NASA launches its “sounding rocket” to test particle clouds in the sky.

After multiple attempts, NASA finally launched its Terrier-Improved Malemute sounding rocket into the early morning sky in the summer of 2107. The result? Multi-colored “artificial clouds” lit the twilight sky. On-lookers from North Carolina to New York witnessed the results.

These spectators captured thousands of images:


Launched from NASA’s Wallops Flight Facility in Virginia, the rocket’s altitude peaked at 118 miles. At that point it dropped 10 small canisters into the ionosphere to study cloud and weather formations.

“Patience paid off today with a brilliant launch and successful technology test of this new ampoule system,” said Bill Wrobel, directors at the Wallops Flight Facility, “This flight paves the way for an upcoming science mission taking flight from Norway that will use this ampoule deployment system to study the aurora.”

The canisters release a “colored vapor” that takes the form of artificial clouds which can be seen from the ground.

Concerns circulated last month when the project was originally scheduled to launch. Were there any potential toxic effects from the colored vapor?

Of course, NASA, has maintained that public safety is a top priority.

For example, they postponed the launch one time because the descending payload would have landed in an area where boats were present on the ocean.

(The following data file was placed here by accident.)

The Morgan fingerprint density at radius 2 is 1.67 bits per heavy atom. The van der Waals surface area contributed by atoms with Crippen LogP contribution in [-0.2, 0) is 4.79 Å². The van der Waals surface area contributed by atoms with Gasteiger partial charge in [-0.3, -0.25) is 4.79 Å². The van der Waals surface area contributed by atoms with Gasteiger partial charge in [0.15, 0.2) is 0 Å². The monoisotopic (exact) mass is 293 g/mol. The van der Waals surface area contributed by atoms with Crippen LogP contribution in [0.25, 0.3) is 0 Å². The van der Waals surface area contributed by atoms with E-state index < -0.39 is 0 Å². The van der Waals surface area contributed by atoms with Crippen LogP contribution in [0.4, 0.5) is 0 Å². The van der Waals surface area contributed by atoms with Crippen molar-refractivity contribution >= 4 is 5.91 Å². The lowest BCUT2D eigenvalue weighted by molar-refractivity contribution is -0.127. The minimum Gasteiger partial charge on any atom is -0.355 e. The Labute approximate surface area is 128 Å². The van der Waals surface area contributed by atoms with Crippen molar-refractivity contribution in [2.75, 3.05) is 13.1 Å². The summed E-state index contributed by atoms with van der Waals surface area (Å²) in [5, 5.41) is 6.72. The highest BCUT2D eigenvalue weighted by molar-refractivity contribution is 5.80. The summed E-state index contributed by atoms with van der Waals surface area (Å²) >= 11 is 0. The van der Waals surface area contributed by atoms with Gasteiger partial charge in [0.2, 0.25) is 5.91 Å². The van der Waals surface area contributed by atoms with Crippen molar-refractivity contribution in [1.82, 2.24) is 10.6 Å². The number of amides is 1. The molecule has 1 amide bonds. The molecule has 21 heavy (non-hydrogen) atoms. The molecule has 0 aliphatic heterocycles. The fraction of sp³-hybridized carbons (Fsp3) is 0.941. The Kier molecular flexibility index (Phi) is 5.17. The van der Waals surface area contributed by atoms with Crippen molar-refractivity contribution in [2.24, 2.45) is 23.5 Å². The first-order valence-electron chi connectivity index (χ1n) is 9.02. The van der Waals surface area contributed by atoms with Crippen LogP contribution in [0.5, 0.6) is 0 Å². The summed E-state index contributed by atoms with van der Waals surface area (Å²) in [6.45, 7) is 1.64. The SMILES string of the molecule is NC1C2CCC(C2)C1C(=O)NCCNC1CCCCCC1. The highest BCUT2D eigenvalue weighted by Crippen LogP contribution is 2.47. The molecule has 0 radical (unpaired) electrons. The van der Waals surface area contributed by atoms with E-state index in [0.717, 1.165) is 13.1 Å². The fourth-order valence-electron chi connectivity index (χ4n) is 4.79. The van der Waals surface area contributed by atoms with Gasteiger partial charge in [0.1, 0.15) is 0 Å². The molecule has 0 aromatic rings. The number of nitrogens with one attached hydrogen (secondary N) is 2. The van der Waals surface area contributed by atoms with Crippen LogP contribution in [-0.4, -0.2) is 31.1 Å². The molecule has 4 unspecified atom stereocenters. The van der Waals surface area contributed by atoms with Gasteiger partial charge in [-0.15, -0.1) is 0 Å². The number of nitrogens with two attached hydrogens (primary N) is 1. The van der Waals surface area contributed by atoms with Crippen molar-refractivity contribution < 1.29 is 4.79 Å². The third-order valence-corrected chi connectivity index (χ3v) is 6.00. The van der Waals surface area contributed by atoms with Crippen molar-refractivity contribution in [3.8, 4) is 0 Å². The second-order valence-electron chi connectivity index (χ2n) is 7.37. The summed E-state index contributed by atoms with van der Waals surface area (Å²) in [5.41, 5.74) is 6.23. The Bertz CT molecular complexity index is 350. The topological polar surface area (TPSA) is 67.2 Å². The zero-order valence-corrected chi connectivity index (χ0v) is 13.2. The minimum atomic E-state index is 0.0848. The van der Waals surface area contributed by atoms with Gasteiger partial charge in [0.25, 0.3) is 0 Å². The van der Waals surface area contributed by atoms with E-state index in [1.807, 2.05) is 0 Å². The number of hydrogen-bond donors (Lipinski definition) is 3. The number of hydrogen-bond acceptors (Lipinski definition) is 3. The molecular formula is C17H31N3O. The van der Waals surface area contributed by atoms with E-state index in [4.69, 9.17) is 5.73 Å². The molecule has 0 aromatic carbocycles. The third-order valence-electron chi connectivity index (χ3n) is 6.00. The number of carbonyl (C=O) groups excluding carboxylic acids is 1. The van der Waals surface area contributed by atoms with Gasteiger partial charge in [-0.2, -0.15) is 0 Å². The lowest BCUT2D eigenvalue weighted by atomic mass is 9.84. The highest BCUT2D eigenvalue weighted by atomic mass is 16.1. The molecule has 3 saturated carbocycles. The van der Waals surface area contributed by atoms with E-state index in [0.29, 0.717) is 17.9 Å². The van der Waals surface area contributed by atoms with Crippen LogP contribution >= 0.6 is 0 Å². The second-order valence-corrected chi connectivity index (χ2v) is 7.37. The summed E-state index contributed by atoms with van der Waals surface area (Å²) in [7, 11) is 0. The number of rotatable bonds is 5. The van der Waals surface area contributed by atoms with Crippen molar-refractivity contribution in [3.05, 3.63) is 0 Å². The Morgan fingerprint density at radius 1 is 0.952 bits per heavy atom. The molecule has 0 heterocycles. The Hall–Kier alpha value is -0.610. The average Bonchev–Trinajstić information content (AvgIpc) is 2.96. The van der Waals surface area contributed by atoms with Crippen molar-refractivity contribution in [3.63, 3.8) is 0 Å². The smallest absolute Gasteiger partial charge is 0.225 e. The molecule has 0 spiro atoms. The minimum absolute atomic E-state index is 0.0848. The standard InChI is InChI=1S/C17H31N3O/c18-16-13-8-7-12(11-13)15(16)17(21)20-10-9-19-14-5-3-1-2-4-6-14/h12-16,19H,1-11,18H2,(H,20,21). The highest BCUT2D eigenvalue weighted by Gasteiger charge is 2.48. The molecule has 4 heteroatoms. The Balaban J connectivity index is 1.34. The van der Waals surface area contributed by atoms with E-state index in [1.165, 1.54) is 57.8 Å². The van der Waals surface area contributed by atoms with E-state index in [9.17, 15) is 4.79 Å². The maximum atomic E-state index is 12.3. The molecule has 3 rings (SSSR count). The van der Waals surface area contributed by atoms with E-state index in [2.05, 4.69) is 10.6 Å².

Geoengineering and Chemtrails

However, the operation hits close to home for “conspiracy theorists.” In fact, they’ve long warned others about chemtrails. Euphemistically calling it geoengineering, the U.S. government uses large aircraft to spray toxic chemicals in the skies above citizens.

Barium, one of the metals NASA admitted to be spraying in at least one of their prior postponed launches, is described by the Centers for Disease Control:

“The Ba2+ ion and the soluble compounds of barium (notably chloride, nitrate, hydroxide) are toxic to humans. Although barium carbonate is relatively insoluble in water, it is toxic to humans because it is soluble in the gastrointestinal tract.”

It was only back in March that we learned about Harvard Professor David Keith’s openly-stated ambitions to start spraying the sky as soon as next year. Geoengineering is fast becoming reality.

The “flights” would be a government-sanctioned attempt to fight global warming by spraying “a fine mist of materials such as sulfur dioxide, alumina, or calcium carbonate into the stratosphere.”

The idea is nothing new, but the plans to execute it are materializing faster than expected.

Technology Review